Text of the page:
oversight. In Rexx, there are literals and variables. It it's not a
variable, then it's not a literal.

There was considerable debate over whether "unquoted literals" should
be allowed. I don't recall all oc the arguments, but I believe
simpilicity carried a lot of weight.

--
Using Personal Rexx for Windows 3.50 from Quercus
OS: Win 2K
0
LurfysMa
11/13/2006 12:00:56 AM
>John
>I was curious if anyone knew why uninitialized variables in REXX resolve to 
>their name?

Several people have expounded upon unitialized REXX variables, but no one has
yet answered "why". Jeremy came close when he pointed out that the
implementation makes it easier for "non-programmers".

The real reason is because REXX was created (by an IBM employee) first and
foremost to fill one particular need -- as a "batch language" for sysadmins
(ie, non-programmers) working on IBM mainframes. Those non-programmers wanted
something that would work similiarly to DOS batch files, which primarily would
be used to run "external commands" and pipe output from one command to another.
It was more about automation than real programming. (ie, It was more about
passing data to/from a series of "external programs" in order to achieve some
final manipulation of that data. It wasn't really about programming per se).

Because many external "console mode" (as we refer to them in the Windows world)
programs are intended to be run from a text terminal, that means their input is
typically text-based, and they're designed to have the user type any program
input at the command prompt. All of the input is typically given upon one line,
and then the user presses ENTER at the end of the line. For example, to run the
DOS DIR command from a terminal, and get a listing of the directory C:\MyDir,
with only the names shown, you'd type:

DIR C:\MyDir /B

There are 2 arguments (to the DIR command) above -- the directory name and the
/B option -- yet they both appear upon the same line. Because many arguments
can appear on one line, an external program typically assumes the user will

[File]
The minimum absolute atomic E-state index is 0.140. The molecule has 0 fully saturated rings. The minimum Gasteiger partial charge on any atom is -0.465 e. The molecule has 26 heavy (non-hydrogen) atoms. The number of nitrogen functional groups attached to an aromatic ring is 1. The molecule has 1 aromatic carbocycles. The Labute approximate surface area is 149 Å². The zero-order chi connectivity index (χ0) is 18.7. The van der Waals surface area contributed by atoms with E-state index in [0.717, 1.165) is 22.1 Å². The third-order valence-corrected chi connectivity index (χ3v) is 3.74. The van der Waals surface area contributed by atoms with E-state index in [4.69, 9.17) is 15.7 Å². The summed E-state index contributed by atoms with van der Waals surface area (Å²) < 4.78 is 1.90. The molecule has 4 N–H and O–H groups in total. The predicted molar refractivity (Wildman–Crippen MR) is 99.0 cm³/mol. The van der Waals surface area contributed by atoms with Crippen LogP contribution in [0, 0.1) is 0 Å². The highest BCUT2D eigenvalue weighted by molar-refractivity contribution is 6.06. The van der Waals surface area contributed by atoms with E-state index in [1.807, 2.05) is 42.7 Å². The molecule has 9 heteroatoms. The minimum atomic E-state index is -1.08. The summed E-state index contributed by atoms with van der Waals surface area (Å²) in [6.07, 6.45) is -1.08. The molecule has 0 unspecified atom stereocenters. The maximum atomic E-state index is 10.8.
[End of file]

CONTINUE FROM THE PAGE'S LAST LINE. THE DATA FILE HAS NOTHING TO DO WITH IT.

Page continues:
separate each argument with a space.

So one of the original design goals of REXX is that all data is text-based.
That makes it really easy to work with these "external programs" since their
input is usually text-based, and typically their output is as well.

Because REXX was designed primarily as a batch language, another design
decision was, when the REXX interpreter doesn't recognize some line in a REXX
script, it automatically shuffles it off to the "current environment"
(typically the operating system shell). No modern language works this way
because they aren't designed to be batch languages. In most languages, you have
to explicitly invoke some functionalitiy in order to run an external program,
for example C's system() function. But in a batch language, since you're
primarily invoking external programs, having REXX automatically toss all
unrecognized commands at the system shell is a "shortcut", and essentially the
same thing that DOS' batch language does.

So, you can put that above DIR command line in a REXX script, and it pretty
much works. Well, typically you'd supply the arguments from a variable. After
all, that's how batch scripts typically work. They read in some data into a
variable, and then start passing it between "commands". So maybe you'll do this
in your REXX script:

myArgs = "C:\MyDir /B"
DIR myArgs

But one problem with a batch language is, if the language itself requires
"strings" to be quoted, now you need quotes around the command name itself (ie,
"DIR") if you don't want the batch language to mistake it for a variable, or
for some "keyword". So, when you call the DIR command from a REXX script, you'd
have to do:

"DIR" myArgs

But apparently, the guy who came up with REXX thought "This is confusing to a
sysadmin, since he normally doesn't quote DIR when sitting at his text
terminal. I'll make this easier so that, if he forgets some needed quotes, then